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  Tuesday, June 18, 2019
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Moscow continues to insist that the five nations bordering the Caspian Sea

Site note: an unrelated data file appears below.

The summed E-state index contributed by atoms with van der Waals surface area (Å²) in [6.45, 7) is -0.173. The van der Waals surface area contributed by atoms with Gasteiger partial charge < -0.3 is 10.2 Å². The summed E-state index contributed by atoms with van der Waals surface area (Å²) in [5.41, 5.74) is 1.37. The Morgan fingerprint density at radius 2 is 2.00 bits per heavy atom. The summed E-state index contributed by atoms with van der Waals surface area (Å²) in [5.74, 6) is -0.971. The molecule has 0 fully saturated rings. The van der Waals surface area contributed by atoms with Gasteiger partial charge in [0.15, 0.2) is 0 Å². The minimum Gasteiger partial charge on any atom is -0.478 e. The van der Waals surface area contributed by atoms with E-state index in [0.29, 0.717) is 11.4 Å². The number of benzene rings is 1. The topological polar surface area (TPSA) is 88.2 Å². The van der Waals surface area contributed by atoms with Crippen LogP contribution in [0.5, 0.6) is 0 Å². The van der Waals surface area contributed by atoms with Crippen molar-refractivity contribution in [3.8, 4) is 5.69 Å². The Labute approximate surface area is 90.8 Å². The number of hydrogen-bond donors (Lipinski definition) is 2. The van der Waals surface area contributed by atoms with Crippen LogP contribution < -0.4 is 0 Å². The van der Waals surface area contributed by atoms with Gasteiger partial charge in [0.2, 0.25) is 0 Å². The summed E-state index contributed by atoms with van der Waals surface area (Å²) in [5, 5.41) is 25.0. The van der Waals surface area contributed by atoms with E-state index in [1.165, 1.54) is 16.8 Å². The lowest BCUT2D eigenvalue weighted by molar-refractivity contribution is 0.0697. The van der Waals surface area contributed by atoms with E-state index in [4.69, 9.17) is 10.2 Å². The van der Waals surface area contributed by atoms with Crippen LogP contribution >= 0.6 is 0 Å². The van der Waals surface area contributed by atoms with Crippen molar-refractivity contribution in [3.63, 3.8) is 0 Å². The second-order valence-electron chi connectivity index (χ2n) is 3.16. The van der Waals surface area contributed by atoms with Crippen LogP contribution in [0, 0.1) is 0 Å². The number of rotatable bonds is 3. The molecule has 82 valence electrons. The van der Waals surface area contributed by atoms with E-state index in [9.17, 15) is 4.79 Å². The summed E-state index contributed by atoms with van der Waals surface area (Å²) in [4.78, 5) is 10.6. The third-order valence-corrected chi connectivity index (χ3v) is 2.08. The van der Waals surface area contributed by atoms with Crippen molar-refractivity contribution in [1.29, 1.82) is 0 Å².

Moscow continues to insist that the five nations bordering the Caspian Sea, in essence the world's largest lake, use its resources collectively, a Russian ambassador at large said Thursday. The Caspian Sea issue has long been under discussion among its five littoral states - Azerbaijan, Russia, Kazakhstan, Turkmenistan and Iran - which have tried to divide the sea's substantial reserves, including oil, natural gas and fish, particularly its caviar-bearing sturgeon. "We are interested in collectively exploiting resources, not building fences, and that is what Russia's approach to the problem is based on," Alexander Golovin told the State Duma, parliament's lower house. It is Russia's position that collective efforts are needed to save sea resources from depletion and the environmental threat. Golovin said a convention on the status of the Caspian Sea that is being worked out aims to introduce single regulations for administering and saving Caspian biological resources. "We have agreed on 70-80% of the text of the convention, but resistance will increase the farther we advance, which is why I cannot say when the convention will be ready," the diplomat said. Golovin said difficulties in drafting the convention made some parties doubt the necessity for such a document. "I think we cannot do without the new convention," he said. He said the parties must comply with previously attained agreements until the document is prepared. "We cannot allow chaos to set in on the Caspian Sea while the document is being prepared," Golovin added. He said the production of energy resources continues where the countries have agreed on the delimitation of subsoil use, but work cannot begin in adjacent zones where conflicts have arisen. Golovin said agreements on subsoil use delimitation have been reached between Russia, Kazakhstan and Azerbaijan, while Azerbaijan and Iran have not yet reached a similar accord. "The convention is also needed because the development of agreements in such sectors as commercial shipping, preservation of biological resources and cooperation in hydrometeorology is impossible without such a document," the diplomat said. He added that the document was also needed to develop interaction among the littoral states in protecting the Caspian region.
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